The land border was closed last week in advance of the November 20 elections, according to traders in Kiossi, a town in Cameroon close to the Equatorial Guinea border.
According to Equatorial Guinea, the border was closed to prevent "infiltration of mercenaries who want to destabilize the elections.
"The longest-reigning president in Africa, Teodoro Obiang Nguema Mbasogo, who took office in a coup in 1979, is predicted to win by political analysts.
West Africa: Traders Say Closure of Equatorial Guinea Border Ahead of Elections Hurts Business
Several hundred people from Cameroon and Equatorial Guinea, the majority of whom are businesspeople, claim they have not been able to enter Equatorial Guinea from Kiossi, a border town in Cameroon, since November 3.
On the Equatorial Guinean side of the border, dozens of heavily armed government soldiers are visible. Dominique Essono, an importer of building supplies, claims that the troops are preventing him and many other citizens of Equatorial Guinea from returning home to cast their ballots on November 20.
Essono claimed that numerous businesspeople from the town of Ebebiyin in Equatorial Guinea are stuck and unable to travel to Cameroon.
Equatorial Guinea exports building supplies, produce, tomatoes, rice, and potatoes to Cameroon, and Cameroon imports wine, canned food, vegetable oil, body lotions, and wine from Equatorial Guinea.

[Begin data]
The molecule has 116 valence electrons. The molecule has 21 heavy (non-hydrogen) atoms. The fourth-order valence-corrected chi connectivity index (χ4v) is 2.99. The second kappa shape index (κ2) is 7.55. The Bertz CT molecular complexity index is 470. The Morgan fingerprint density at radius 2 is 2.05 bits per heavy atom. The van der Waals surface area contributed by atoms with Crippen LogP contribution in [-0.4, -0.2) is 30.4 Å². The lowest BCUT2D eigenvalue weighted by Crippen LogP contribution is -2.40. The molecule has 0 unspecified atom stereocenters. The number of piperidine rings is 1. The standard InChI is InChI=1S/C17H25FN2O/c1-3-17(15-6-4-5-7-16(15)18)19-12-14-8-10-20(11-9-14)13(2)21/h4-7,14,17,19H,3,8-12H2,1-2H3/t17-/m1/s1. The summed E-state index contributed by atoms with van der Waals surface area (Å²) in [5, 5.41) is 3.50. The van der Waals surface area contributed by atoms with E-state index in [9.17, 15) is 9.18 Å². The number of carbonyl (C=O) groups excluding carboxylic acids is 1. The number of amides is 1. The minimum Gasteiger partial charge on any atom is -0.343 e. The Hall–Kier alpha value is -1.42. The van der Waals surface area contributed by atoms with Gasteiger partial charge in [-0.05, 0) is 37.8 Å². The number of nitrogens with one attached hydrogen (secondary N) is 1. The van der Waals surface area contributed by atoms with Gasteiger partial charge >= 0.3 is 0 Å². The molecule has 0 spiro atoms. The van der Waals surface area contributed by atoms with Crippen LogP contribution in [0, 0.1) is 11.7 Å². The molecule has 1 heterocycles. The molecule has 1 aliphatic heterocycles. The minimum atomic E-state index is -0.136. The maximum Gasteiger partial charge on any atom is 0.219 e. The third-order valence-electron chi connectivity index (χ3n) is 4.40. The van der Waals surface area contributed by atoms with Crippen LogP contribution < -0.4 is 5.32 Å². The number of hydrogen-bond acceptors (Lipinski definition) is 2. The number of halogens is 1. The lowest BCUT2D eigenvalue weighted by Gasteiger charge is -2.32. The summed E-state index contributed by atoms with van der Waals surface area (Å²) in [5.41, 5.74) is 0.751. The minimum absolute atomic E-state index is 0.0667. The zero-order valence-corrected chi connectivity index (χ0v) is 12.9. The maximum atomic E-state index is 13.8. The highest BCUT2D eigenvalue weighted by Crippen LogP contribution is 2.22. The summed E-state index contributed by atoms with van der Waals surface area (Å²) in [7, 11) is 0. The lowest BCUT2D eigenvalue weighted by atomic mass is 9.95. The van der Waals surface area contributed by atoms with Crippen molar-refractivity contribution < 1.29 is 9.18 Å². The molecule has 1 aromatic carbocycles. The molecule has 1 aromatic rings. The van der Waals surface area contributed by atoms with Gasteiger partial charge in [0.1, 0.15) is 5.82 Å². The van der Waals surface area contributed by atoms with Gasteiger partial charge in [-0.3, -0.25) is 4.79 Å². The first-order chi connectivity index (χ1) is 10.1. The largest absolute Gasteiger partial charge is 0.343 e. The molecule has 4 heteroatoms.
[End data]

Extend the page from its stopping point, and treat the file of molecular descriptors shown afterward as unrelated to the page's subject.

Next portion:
According to Teodoro Nguema Obiang Mangue, vice president of Equatorial Guinea, on October 25, the border was sealed to stop the "infiltration" of groups that might try to sabotage the country's elections.
Africa's longest-serving leader, Obiang, is 80 years old. In a coup in August 1979, the second president of Equatorial Guinea, a former military officer, assumed office.
During the elections on November 20, he will be up against two opponents. Monsuy Asumu is making his third run, while Esono Ondo is making his first.
If re-elected, Obiang promised the pan-African TV channel Afrique Media on Monday that he would keep working to develop his nation and fight poverty in rural areas.
The slogan of Obiang's election campaign, "Continuity," he claims, is not an error. For Equatorial Guinea to become an economically independent emerging economy by 2035, he claims that his exceptional program will expose its companies to the rest of the world.
According to Owona Wolfgang, a political analyst at Cameroon's University of Yaounde's political science research center, Obiang is likely to win again, as he has in the previous six elections, which he has never received less than 90% of the vote.
According to Wolfgang, it won't be shocking if Teodoro Nguema Obiang Mangue takes over as president of Equatorial Guinea from the ailing Obiang after the elections.
He claims that Obiang's son is the vice president of Equatorial Guinea and a key figure in the country's ruling Democratic Party of Equatorial Guinea.
Moreover, the opposition asserts that corruption, sham elections, and the persecuting and torturing of political rivals characterize Obiang's rule. Obiang's party disputes these assertions.
The current National Assembly's 99 seats are held by the ruling party, as are all 55 Senate seats. The initial date for the presidential election in Equatorial Guinea was April 2023. However, President Obiang moved it up to November 20 to coincide with the legislative, senate, and local elections.
The United Nations estimates that most of Equatorial Guinea's 1.5 million residents live in poverty despite the country earning more than $3 billion annually from oil.